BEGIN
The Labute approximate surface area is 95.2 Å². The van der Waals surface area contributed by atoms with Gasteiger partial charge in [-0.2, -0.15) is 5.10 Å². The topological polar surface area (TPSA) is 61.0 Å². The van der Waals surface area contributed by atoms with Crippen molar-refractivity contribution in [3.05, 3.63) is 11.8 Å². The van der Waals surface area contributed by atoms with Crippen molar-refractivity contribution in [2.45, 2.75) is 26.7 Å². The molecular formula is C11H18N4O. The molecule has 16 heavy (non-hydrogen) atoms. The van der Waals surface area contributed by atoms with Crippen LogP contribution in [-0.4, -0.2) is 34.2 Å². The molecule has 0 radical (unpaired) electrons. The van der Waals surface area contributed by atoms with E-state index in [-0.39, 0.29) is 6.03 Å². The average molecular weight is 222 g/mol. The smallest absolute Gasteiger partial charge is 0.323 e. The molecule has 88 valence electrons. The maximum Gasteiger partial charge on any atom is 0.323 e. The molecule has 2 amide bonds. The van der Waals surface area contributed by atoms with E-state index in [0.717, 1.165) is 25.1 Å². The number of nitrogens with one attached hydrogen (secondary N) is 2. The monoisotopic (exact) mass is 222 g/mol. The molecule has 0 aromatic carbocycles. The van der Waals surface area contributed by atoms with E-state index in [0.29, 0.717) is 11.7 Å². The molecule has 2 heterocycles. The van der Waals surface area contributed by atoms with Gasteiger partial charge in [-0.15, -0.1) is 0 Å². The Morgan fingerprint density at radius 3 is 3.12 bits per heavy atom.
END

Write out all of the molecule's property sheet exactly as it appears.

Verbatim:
The Labute approximate surface area is 95.2 Å². The van der Waals surface area contributed by atoms with Gasteiger partial charge in [-0.2, -0.15) is 5.10 Å². The topological polar surface area (TPSA) is 61.0 Å². The van der Waals surface area contributed by atoms with Crippen molar-refractivity contribution in [3.05, 3.63) is 11.8 Å². The van der Waals surface area contributed by atoms with Crippen molar-refractivity contribution in [2.45, 2.75) is 26.7 Å². The molecular formula is C11H18N4O. The molecule has 16 heavy (non-hydrogen) atoms. The van der Waals surface area contributed by atoms with Crippen LogP contribution in [-0.4, -0.2) is 34.2 Å². The molecule has 0 radical (unpaired) electrons. The van der Waals surface area contributed by atoms with E-state index in [-0.39, 0.29) is 6.03 Å². The average molecular weight is 222 g/mol. The smallest absolute Gasteiger partial charge is 0.323 e. The molecule has 88 valence electrons. The maximum Gasteiger partial charge on any atom is 0.323 e. The molecule has 2 amide bonds. The van der Waals surface area contributed by atoms with E-state index in [0.717, 1.165) is 25.1 Å². The number of nitrogens with one attached hydrogen (secondary N) is 2. The monoisotopic (exact) mass is 222 g/mol. The molecule has 0 aromatic carbocycles. The van der Waals surface area contributed by atoms with E-state index in [0.29, 0.717) is 11.7 Å². The molecule has 2 heterocycles. The van der Waals surface area contributed by atoms with Gasteiger partial charge in [-0.15, -0.1) is 0 Å². The Morgan fingerprint density at radius 3 is 3.12 bits per heavy atom.